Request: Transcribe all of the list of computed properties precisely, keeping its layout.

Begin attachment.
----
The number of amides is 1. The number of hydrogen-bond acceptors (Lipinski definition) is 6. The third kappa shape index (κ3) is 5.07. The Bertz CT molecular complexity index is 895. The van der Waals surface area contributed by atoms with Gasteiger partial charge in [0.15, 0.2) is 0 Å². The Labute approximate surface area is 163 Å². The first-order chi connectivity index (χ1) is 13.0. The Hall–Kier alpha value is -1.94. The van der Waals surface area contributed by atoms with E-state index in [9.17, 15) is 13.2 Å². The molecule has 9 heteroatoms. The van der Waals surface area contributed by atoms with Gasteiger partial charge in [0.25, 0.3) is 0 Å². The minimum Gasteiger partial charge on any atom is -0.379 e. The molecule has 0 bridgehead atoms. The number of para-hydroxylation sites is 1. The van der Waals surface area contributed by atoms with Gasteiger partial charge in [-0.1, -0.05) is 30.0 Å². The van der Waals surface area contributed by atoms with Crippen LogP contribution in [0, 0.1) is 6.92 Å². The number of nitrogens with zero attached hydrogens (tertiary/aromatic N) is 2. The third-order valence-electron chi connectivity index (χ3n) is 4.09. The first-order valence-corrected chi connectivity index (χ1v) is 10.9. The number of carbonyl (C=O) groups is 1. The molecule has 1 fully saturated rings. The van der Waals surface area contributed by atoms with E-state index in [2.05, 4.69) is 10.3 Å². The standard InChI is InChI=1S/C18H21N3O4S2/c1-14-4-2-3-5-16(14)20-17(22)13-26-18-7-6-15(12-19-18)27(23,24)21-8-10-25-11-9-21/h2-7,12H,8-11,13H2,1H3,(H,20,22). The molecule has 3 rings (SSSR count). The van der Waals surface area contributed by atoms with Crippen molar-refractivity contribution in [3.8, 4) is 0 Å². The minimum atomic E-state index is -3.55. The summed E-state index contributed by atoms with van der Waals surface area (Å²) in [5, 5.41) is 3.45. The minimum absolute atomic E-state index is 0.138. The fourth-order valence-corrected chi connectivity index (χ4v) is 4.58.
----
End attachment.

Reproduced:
The number of amides is 1. The number of hydrogen-bond acceptors (Lipinski definition) is 6. The third kappa shape index (κ3) is 5.07. The Bertz CT molecular complexity index is 895. The van der Waals surface area contributed by atoms with Gasteiger partial charge in [0.15, 0.2) is 0 Å². The Labute approximate surface area is 163 Å². The first-order chi connectivity index (χ1) is 13.0. The Hall–Kier alpha value is -1.94. The van der Waals surface area contributed by atoms with E-state index in [9.17, 15) is 13.2 Å². The molecule has 9 heteroatoms. The van der Waals surface area contributed by atoms with Gasteiger partial charge in [0.25, 0.3) is 0 Å². The minimum Gasteiger partial charge on any atom is -0.379 e. The molecule has 0 bridgehead atoms. The number of para-hydroxylation sites is 1. The van der Waals surface area contributed by atoms with Gasteiger partial charge in [-0.1, -0.05) is 30.0 Å². The van der Waals surface area contributed by atoms with Crippen LogP contribution in [0, 0.1) is 6.92 Å². The number of nitrogens with zero attached hydrogens (tertiary/aromatic N) is 2. The third-order valence-electron chi connectivity index (χ3n) is 4.09. The first-order valence-corrected chi connectivity index (χ1v) is 10.9. The number of carbonyl (C=O) groups is 1. The molecule has 1 fully saturated rings. The van der Waals surface area contributed by atoms with E-state index in [2.05, 4.69) is 10.3 Å². The standard InChI is InChI=1S/C18H21N3O4S2/c1-14-4-2-3-5-16(14)20-17(22)13-26-18-7-6-15(12-19-18)27(23,24)21-8-10-25-11-9-21/h2-7,12H,8-11,13H2,1H3,(H,20,22). The molecule has 3 rings (SSSR count). The van der Waals surface area contributed by atoms with Crippen molar-refractivity contribution in [3.8, 4) is 0 Å². The minimum atomic E-state index is -3.55. The summed E-state index contributed by atoms with van der Waals surface area (Å²) in [5, 5.41) is 3.45. The minimum absolute atomic E-state index is 0.138. The fourth-order valence-corrected chi connectivity index (χ4v) is 4.58.